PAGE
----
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Cornell University (Joan & Sanford I. Weill Medical College)

Founded in 1898, and affiliated with what is now NewYork-Presbyterian Hospital since 1927, Weill Medical College of Cornell University is among the top-ranked clinical and medical research centers in the country. In addition to offering degrees in medicine, Weill Cornell also has PhD programs in biomedical research and education at the Weill Graduate School of Medical Sciences, and with neighboring Rockefeller University and the Sloan-Kettering Institute, has established a joint MD-PhD program for students to intensify their pursuit of Weill Cornell's triple mission of education, research, and patient care.

The Medical College is divided into 20 academic departments: seven focus on the sciences underlying clinical medicine; and thirteen encompass the study, treatment, and prevention of human diseases, and maternity care. In addition to its affiliation with NewYork-Presbyterian Hospital, Weill Medical College and Graduate School maintains major affiliations with Memorial Sloan-Kettering Cancer Center, Hospital for Special Surgery, as well as with the metropolitan-area institutions that constitute NewYork-Presbyterian Healthcare Network. The Joan and Sanford I. Weill Medical College and Graduate School of Medical Sciences of Cornell University are accredited by the Liaison Committee for Medical Education of the American Medical Association and the Association of American Medical Colleges.

Weill Medical College's educational mission emphasizes the importance of combining a strong basic foundation in the medical sciences with extensive clinical training in patient care. By promoting a true social commitment, stimulating creativity, and fostering independent thought and study, Weill Medical College continues to cultivate the best of tomorrow's leaders in the field of medicine.

The Joan and Sanford I. Weill Education Center is a state-of-the-art educational facility. Its 21 teaching rooms, each equipped with four large-monitor Macintosh computers and readily convertible into laboratories for microscopy, are ideal for small group learning. The Weill Auditorium also uses cutting-edge technology, including such amenities as modem and electrical outlets at every seat.

Computers are used prominently in the WMC curriculum, including text, anatomic and microscopic images, video, sound, animations, simulations, bibliographic searching, access to databases, etc. More than 120 terminals are available throughout the Education Center and the library.

The Weill Cornell Medical Library, composed of the Samuel J. Wood Library and the C.V. Starr Biomedical Information Center, is a completely modern information resource. It contains extensive printed materials (books and journals) as well as numerous electronic resources.

The principal teaching site for Weill Medical College is NewYork-Presbyterian Hospital, one of the world's leading hospitals. The NewYork Weill Cornell Medical Center was founded in 1771 as The New York Hospital, the first hospital in New York and the second oldest in America. With the completion of the Greenberg Pavilion in 1997, the hospital confirmed its place among the most prominent and modern hospitals in the world. The presence of some 2,500 faculty members, 50 residency and clinical fellowship programs, and 500 residency positions, ensures a rich interaction between medical students, residents, and faculty. In addition, the extensive network of clinical affiliates allows students to experience all types of clinical settings, both in- and out-patient.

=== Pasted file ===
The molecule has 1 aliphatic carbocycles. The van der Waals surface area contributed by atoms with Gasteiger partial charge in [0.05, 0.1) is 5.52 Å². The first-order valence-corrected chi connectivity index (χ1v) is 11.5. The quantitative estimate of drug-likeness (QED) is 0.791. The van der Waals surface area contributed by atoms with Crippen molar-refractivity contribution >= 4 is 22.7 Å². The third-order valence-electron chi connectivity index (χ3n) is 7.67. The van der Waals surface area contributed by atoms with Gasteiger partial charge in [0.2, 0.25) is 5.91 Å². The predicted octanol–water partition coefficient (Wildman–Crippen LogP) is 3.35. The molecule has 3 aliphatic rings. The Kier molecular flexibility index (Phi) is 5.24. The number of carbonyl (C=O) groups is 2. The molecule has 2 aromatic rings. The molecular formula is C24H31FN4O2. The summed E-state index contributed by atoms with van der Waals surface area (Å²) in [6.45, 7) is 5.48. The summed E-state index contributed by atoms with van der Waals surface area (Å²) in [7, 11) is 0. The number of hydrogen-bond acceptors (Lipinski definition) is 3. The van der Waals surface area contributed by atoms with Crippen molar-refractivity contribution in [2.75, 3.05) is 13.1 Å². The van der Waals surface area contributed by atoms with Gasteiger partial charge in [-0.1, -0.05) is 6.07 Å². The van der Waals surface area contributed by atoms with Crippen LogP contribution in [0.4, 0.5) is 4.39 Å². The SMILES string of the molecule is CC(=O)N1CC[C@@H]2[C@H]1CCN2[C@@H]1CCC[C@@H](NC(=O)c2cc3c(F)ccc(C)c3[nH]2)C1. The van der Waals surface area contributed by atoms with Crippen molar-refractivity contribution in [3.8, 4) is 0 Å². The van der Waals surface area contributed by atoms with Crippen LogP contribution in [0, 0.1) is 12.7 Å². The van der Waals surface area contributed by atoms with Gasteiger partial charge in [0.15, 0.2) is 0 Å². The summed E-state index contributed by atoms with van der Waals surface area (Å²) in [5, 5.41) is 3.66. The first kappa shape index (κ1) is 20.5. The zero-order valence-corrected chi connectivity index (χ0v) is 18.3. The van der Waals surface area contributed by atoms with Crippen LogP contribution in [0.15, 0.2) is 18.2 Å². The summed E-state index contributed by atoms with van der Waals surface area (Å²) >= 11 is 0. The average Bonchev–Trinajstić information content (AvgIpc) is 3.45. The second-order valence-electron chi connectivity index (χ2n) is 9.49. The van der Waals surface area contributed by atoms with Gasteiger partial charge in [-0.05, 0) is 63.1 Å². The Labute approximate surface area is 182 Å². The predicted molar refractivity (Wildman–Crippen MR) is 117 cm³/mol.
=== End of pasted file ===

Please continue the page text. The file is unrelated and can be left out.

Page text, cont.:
Clinical affiliates include New York Hospital Queens, New York Methodist Hospital, Lincoln Hospital Medical and Mental Health Center, Flushing Hospital Medical Center, Brooklyn Hospital Medical Center, St. Barnabas Hospital, Wyckoff Heights Medical Center, Burke Rehabilitation Hospital, United Hospital Medical Center, and Cayuga Medical Center. Learning thus occurs in every possible type of clinical care.

During the clinical portion of their medical studies, students learn by actively providing care to patients, under the supervision of the faculty. Cornell's model for clinical learning encourages the student to analyze clinical problems rigorously, then discuss the interpretation with the faculty, then implement the clinical plan. This encourages the student to develop independent clinical skills, while safeguarding the highest level of patient care.

Students at Weill Medical College are successful by all
measures. Our experience in the new curriculum is that students learn extremely well—and that they are happy learning. In the National Residency Matching Program,
most students obtain their top residency choice, and the vast majority obtain one of their top three choices in this highly competitive program. Cornell alumni are preeminent in the profession: as scientists, as
physicians, and as academic leaders.

School name:Cornell UniversityJoan & Sanford I. Weill Medical College
Address:1300 York Avenue
Zip & city:NY 10021 New York

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Joan & Sanford I. Weill Medical College Medical School Location

Joan & Sanford I. Weill Medical College Courses